Therefore, the three sets of features that distinguish Kerala’s response to Covid-19 are rooted in its long history of active citizenship and responsive governance.
In the so-called ‘BIMARU’ states of India, especially Bihar, MP and UP, the social and institutional infrastructure does not have the current capacity to demonstrate these Kerala-type features. These three states comprise of nearly half of the total number of poor households in the country today; nearly 60% of all migrant workers currently walking helplessly on country’s roads come from these states. Female literacy rates in Bihar are lowest in the country and these three states have less than 60% female literacy today. The per capita income in UP is half and in Bihar one-third of the national average today (while that of Kerala is twice the national average). The system and pattern of agricultural land-holding in Bihar shows extreme marginalisation and landlessness, with feudal zamindari culture and exploitation still widespread. Eastern UP has 84% of households with landholdings below one hectare, highest in the country.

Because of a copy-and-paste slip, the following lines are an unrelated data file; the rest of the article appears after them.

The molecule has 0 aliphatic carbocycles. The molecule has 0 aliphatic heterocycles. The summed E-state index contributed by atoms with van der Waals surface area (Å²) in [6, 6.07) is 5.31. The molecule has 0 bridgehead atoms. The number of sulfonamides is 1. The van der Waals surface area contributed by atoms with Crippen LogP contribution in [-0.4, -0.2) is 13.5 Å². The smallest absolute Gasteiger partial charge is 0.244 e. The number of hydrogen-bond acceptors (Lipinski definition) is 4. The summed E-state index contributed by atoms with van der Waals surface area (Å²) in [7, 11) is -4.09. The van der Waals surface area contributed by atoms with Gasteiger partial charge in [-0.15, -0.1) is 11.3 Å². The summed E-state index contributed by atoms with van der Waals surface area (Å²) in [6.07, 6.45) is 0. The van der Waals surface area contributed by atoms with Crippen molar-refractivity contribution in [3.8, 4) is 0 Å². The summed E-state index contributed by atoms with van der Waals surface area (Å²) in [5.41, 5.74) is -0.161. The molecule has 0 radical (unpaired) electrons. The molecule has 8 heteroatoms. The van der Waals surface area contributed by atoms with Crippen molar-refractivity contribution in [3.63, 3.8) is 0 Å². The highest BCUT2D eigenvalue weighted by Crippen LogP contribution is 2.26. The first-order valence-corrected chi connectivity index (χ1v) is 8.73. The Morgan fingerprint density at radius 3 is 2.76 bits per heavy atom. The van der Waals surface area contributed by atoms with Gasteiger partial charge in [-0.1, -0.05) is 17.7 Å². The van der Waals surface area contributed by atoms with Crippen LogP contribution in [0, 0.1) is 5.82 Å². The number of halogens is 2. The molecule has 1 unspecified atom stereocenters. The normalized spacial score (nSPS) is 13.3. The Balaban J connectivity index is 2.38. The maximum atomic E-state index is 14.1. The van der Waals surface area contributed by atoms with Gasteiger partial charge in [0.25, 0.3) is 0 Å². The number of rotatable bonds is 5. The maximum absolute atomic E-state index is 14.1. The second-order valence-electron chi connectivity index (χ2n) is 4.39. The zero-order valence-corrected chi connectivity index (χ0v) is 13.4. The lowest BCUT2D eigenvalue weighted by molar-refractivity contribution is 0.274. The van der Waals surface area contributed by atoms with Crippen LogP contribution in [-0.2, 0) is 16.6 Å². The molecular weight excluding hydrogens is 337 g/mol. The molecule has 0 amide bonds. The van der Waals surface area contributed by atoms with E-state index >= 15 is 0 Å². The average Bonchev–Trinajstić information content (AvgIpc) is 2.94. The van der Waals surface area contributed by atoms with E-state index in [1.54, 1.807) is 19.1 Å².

The poor governance culture, systems and practices in such states is largely responsible for continued neglect of effective delivery of public health and social welfare services to all citizens in these states. It is not that new investments have not been allotted to these states, but they have failed to utilise them effectively. Danish government supported primary health care programmes in MP and Tamilnadu since 1978; the dramatically different responses of the two states during the current pandemic indicate differential returns from that investment. In early 1990s, US government supported a massive public health programme in UP (called SIFPSA). Result?